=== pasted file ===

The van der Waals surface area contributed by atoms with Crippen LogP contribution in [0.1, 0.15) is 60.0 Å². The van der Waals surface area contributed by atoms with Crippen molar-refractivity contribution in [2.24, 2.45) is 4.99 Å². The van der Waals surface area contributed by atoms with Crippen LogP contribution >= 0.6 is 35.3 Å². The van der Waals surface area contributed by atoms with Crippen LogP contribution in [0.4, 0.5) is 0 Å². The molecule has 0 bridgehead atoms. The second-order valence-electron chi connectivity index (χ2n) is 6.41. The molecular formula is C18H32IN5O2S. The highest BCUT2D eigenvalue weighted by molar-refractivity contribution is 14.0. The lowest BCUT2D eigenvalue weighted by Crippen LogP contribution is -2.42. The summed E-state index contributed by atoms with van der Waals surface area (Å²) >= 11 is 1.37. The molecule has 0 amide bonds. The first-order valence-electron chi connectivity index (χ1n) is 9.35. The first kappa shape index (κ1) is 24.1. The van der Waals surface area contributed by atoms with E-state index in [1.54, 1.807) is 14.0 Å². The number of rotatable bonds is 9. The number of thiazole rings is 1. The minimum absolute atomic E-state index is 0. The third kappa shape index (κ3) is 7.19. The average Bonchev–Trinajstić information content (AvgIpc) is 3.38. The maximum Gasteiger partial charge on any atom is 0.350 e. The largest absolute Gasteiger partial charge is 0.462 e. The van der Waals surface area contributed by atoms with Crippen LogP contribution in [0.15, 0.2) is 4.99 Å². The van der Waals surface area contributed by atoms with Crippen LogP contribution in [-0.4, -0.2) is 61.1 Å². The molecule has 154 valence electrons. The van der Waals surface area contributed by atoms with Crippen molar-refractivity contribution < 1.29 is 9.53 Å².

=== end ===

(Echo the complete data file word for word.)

The van der Waals surface area contributed by atoms with Crippen LogP contribution in [0.1, 0.15) is 60.0 Å². The van der Waals surface area contributed by atoms with Crippen molar-refractivity contribution in [2.24, 2.45) is 4.99 Å². The van der Waals surface area contributed by atoms with Crippen LogP contribution >= 0.6 is 35.3 Å². The van der Waals surface area contributed by atoms with Crippen LogP contribution in [0.4, 0.5) is 0 Å². The molecule has 0 bridgehead atoms. The second-order valence-electron chi connectivity index (χ2n) is 6.41. The molecular formula is C18H32IN5O2S. The highest BCUT2D eigenvalue weighted by molar-refractivity contribution is 14.0. The lowest BCUT2D eigenvalue weighted by Crippen LogP contribution is -2.42. The summed E-state index contributed by atoms with van der Waals surface area (Å²) >= 11 is 1.37. The molecule has 0 amide bonds. The first-order valence-electron chi connectivity index (χ1n) is 9.35. The first kappa shape index (κ1) is 24.1. The van der Waals surface area contributed by atoms with E-state index in [1.54, 1.807) is 14.0 Å². The number of rotatable bonds is 9. The number of thiazole rings is 1. The minimum absolute atomic E-state index is 0. The third kappa shape index (κ3) is 7.19. The average Bonchev–Trinajstić information content (AvgIpc) is 3.38. The maximum Gasteiger partial charge on any atom is 0.350 e. The largest absolute Gasteiger partial charge is 0.462 e. The van der Waals surface area contributed by atoms with Crippen LogP contribution in [0.15, 0.2) is 4.99 Å². The van der Waals surface area contributed by atoms with Crippen LogP contribution in [-0.4, -0.2) is 61.1 Å². The molecule has 154 valence electrons. The van der Waals surface area contributed by atoms with Crippen molar-refractivity contribution < 1.29 is 9.53 Å².